No debt reduction for Greece
28 November 2012
Euro zone finance ministers finally agreed early Tuesday to the pay the tranche of loans to Greece that had been due since the summer. However, they rejected calls by the International Monetary Fund (IMF), among others, to reduce the debt of the highly indebted country.
This was the third attempt by the euro zone finance ministers to reach agreement on how to proceed in relation to Greece. Over the preceding two weeks, hours of meetings lasting into the wee hours of the night had been dominated by fierce differences among the euro zone countries and between the euro zone and the IMF.
The German government in particular had insisted that Greece be put under maximum pressure to continue the austerity measures that have already produced horrific social and economic consequences. Berlin had strictly rejected any measures that might place an additional burden on the German budget.
For its part, the IMF had demanded that at least a part of the Greek debt be written off, making clear that, even if the country carried out all the austerity measures, it would still fail to reduce its overall debt to 120 percent of gross domestic product (GDP) by 2020. Since the greater part of Greece’s debt is now held by other European governments, state banks and the European Central Bank (ECB), such a restructuring would mean considerable losses to the public purse.
With her demand for a “debt haircut”, IMF chief Christine Lagarde was speaking for international financial institutions that would suffer massive losses if Greece went bankrupt. They are insisting that European countries contribute to the reduction of Greek debt.
In the end, the euro zone finance ministers and the IMF agreed on a process that meets the demands of both sides—at the expense of the Greek population.
The overdue tranche of the aid package will now be paid on December 13, as soon as it has been agreed by the national governments and parliaments. The payment will be made only in stages, however, dependent upon Athens carrying out the cuts demanded by the troika (the European Union, the IMF and the European Central Bank).
In December, €10.6 billion will be paid for debt clearance and €23.8 billion allocated to recapitalise the Greek banks. By March 2013, a further €9.3 billion will be paid in three stages.
To reduce the country’s debt from 190 percent of GDP in 2013 to 124 percent by 2020, and 110 percent by 2022, the finance ministers agreed a series of further measures. However, many financial experts regard these measures as unrealistic.
All sides agree that no additional funds should be made available to Greece, but that the ECB and the European governments should instead forgo a part of the billions they have thus far earned from “saving” Greece.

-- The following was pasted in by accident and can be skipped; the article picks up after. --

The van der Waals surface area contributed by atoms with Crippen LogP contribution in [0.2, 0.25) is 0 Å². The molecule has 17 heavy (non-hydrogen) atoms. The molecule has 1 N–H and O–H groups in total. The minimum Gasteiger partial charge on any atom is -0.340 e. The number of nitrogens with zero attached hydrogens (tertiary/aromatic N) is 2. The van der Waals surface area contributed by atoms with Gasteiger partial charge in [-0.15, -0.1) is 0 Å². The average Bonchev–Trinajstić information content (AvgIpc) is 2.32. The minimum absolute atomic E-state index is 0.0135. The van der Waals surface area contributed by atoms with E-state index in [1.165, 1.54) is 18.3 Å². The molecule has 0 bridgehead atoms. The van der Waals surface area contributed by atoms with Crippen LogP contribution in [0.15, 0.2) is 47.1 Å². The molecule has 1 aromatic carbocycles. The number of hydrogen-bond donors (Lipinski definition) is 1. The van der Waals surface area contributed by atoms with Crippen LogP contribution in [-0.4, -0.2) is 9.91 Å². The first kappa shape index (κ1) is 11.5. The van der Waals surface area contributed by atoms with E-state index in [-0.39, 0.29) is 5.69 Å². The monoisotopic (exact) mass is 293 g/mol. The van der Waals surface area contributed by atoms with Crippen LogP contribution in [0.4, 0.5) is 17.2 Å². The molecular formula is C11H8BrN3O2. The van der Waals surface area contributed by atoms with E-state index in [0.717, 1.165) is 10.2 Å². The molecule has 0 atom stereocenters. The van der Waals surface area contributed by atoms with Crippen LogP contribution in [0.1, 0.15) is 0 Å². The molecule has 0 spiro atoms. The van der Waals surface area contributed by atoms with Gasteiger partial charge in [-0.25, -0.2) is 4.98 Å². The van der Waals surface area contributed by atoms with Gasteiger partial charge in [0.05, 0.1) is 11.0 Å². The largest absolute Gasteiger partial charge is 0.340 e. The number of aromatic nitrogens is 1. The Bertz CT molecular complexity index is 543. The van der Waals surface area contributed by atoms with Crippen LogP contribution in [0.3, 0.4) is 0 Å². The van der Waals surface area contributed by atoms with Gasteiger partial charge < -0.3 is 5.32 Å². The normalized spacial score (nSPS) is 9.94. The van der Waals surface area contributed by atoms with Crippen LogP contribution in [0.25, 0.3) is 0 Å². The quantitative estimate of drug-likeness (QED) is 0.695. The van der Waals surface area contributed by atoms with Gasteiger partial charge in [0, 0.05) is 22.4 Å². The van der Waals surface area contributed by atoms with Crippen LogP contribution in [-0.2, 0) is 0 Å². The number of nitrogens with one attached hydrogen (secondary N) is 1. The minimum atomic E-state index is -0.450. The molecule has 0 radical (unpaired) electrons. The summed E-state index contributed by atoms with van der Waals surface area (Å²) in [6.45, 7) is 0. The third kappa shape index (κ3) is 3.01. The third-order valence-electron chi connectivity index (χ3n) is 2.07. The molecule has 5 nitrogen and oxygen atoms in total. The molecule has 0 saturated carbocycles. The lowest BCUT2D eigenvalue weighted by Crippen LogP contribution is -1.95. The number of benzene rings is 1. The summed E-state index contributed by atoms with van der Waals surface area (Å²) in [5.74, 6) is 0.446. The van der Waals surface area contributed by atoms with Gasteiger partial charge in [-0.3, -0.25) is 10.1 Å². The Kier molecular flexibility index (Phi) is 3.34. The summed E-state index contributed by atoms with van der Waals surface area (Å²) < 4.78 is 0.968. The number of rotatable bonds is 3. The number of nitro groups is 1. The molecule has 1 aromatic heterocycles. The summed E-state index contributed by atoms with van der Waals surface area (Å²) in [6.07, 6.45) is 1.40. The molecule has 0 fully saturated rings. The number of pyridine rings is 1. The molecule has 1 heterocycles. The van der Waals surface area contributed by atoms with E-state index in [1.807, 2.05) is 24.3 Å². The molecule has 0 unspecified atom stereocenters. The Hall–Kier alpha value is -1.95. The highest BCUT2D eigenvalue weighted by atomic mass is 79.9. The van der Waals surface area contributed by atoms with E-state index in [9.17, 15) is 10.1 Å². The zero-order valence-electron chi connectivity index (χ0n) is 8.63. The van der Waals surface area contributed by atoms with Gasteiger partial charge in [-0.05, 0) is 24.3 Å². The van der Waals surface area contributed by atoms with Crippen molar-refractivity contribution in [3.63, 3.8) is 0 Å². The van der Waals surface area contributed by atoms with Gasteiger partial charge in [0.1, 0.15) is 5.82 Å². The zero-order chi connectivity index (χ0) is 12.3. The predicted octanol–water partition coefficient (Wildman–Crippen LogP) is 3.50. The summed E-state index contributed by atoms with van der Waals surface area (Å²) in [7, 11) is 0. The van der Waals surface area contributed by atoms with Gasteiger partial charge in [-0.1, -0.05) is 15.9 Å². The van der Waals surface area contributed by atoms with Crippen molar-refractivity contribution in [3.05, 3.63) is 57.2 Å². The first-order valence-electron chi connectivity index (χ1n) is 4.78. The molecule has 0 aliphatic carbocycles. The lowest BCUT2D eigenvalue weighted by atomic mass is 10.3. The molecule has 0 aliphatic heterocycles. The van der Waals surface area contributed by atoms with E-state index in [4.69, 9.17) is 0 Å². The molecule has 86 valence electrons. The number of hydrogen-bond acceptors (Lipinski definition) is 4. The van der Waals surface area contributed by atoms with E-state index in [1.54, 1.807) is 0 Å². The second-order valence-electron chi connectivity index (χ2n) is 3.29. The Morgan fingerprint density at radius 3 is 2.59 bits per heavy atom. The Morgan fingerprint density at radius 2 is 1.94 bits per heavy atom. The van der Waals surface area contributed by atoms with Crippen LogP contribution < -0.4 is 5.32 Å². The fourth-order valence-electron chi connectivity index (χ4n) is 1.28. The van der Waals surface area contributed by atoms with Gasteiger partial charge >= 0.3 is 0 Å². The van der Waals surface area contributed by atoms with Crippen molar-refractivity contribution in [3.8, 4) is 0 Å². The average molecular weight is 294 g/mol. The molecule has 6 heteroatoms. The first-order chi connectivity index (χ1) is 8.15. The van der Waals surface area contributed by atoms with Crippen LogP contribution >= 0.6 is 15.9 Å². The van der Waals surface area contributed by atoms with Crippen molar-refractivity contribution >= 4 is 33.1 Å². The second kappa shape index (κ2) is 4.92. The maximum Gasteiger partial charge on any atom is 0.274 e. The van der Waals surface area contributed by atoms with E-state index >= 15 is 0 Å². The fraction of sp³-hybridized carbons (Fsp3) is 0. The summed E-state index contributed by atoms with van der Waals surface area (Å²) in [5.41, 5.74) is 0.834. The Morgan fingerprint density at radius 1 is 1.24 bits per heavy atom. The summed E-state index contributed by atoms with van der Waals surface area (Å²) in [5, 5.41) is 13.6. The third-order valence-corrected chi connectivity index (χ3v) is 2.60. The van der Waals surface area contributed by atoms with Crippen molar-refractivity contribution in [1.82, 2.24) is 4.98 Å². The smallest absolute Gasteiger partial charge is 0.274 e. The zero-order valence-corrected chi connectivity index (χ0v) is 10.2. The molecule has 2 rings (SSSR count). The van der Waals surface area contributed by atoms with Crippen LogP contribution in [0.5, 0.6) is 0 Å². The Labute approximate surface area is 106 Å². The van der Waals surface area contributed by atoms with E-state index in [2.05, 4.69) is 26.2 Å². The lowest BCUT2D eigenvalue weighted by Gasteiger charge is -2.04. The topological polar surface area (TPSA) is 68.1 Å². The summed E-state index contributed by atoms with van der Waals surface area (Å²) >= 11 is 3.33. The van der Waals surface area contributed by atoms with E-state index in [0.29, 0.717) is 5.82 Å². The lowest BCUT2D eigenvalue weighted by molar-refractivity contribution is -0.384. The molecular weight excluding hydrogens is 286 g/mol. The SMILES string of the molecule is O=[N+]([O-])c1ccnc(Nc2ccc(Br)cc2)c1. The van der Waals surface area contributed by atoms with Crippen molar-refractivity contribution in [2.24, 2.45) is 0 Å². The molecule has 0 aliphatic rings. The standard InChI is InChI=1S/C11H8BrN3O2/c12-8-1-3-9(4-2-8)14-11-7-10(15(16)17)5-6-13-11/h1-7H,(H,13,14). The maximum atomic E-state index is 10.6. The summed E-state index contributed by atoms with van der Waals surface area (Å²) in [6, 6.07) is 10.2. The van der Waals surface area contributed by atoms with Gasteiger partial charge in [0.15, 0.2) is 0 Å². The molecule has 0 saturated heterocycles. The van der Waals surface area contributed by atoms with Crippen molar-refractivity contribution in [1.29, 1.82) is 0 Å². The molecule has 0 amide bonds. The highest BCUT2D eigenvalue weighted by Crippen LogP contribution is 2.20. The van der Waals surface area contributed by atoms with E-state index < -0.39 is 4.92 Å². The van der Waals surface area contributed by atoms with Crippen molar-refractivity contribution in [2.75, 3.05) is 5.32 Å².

* The interest rate payable by the Greek government for the first aid package of over €53 billion in 2010 will be reduced from 1.5 percent to 0.9 percent above the Euribor rate (the rate at which European banks lend to one another). Banks and governments will continue to make money from the aid provided to Greece, but it will be a few billion less than was previously the case. As soon as the country shows a primary budget surplus of 4.5 percent (i.e., receipts exceeding outlays by 4.5 percent, disregarding interest payments), the rate will be reduced to 0.5 percent above Euribor.
* The lifespan of the second aid package, agreed in March this year and financed from the European Financial Stability Facility (EFSF), will be extended from 15 to 30 years. The Greek government will not pay any interest on this for the first ten years. According to figures from EFSF chief Klaus Regling, this represents relief of €44 billion over ten years.
* The ECB will forgo the profits it would have made through the sale of Greek bonds on the secondary markets and make these available to support the Greek budget. This represents a sum of some €11 billion.
* The finance ministers hope that a clear reduction of Greece’s overall debt will be achieved through the repurchase of debt, which is currently trading on the open market at about 20 to 30 percent of face value. Apparently, they want to make €10 billion available to the Greek government so that it can repurchase bonds at 35 percent of their initial value, which would still mean a tidy profit for the current owners.
There are doubts as to whether this repurchase of debt will succeed, since speculators will immediately push up the rate as soon as the Greek government begins the sale. Lagarde wants to retain all the credits being held by the IMF until it is clear that Greece will really reduce its debts in this way.
For the Greek population, this means an extension of the austerity measures for at least ten years. All the monies that flow out of the EFSF or are saved as a result of lowering the interest rate will benefit Greece’s creditors. The same applies to profits from the privatisation of state enterprises and services. The Greek government has agreed that all profits from privatisations will be placed in a fund that will be used exclusively to repay the debt.
The Greek people will never see a cent of the billions that were agreed by the finance ministers on Tuesday, which are conditioned on the continuation of cuts in social programs and benefits, the sacking of public sector workers, the closure of schools and hospitals, and the plundering of state enterprises.
Germany's Handelsblatt commented that Greece was “saved yet again, but only temporarily.” The business newspaper continued, “The Greek problem will soon be back on the European political agenda, at the latest after the [German] federal elections in the autumn.”
The financial markets will not rest until the living standards of the working class are reduced to the level of a Third World country, with conditions of exploitation on a par with China, Vietnam and Bangladesh—and not just in Greece, but throughout Europe.